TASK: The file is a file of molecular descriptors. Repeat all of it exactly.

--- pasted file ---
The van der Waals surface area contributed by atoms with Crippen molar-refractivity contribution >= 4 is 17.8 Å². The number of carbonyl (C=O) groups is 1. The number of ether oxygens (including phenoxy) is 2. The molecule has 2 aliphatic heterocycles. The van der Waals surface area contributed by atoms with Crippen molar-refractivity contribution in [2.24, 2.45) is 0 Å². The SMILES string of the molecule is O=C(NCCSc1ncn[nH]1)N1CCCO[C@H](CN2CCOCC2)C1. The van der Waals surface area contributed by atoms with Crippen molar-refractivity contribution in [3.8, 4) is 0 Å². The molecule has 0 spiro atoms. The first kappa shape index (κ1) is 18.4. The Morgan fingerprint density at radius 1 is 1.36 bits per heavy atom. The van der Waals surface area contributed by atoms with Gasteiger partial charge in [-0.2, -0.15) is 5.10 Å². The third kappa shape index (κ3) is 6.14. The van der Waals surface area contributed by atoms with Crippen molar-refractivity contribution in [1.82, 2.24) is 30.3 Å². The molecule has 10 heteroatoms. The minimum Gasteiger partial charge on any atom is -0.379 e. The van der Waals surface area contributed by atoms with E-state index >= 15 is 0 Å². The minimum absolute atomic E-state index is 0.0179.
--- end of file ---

The van der Waals surface area contributed by atoms with Crippen molar-refractivity contribution >= 4 is 17.8 Å². The number of carbonyl (C=O) groups is 1. The number of ether oxygens (including phenoxy) is 2. The molecule has 2 aliphatic heterocycles. The van der Waals surface area contributed by atoms with Crippen molar-refractivity contribution in [2.24, 2.45) is 0 Å². The SMILES string of the molecule is O=C(NCCSc1ncn[nH]1)N1CCCO[C@H](CN2CCOCC2)C1. The van der Waals surface area contributed by atoms with Crippen molar-refractivity contribution in [3.8, 4) is 0 Å². The molecule has 0 spiro atoms. The first kappa shape index (κ1) is 18.4. The Morgan fingerprint density at radius 1 is 1.36 bits per heavy atom. The van der Waals surface area contributed by atoms with Gasteiger partial charge in [-0.2, -0.15) is 5.10 Å². The third kappa shape index (κ3) is 6.14. The van der Waals surface area contributed by atoms with Crippen molar-refractivity contribution in [1.82, 2.24) is 30.3 Å². The molecule has 10 heteroatoms. The minimum Gasteiger partial charge on any atom is -0.379 e. The van der Waals surface area contributed by atoms with E-state index >= 15 is 0 Å². The minimum absolute atomic E-state index is 0.0179.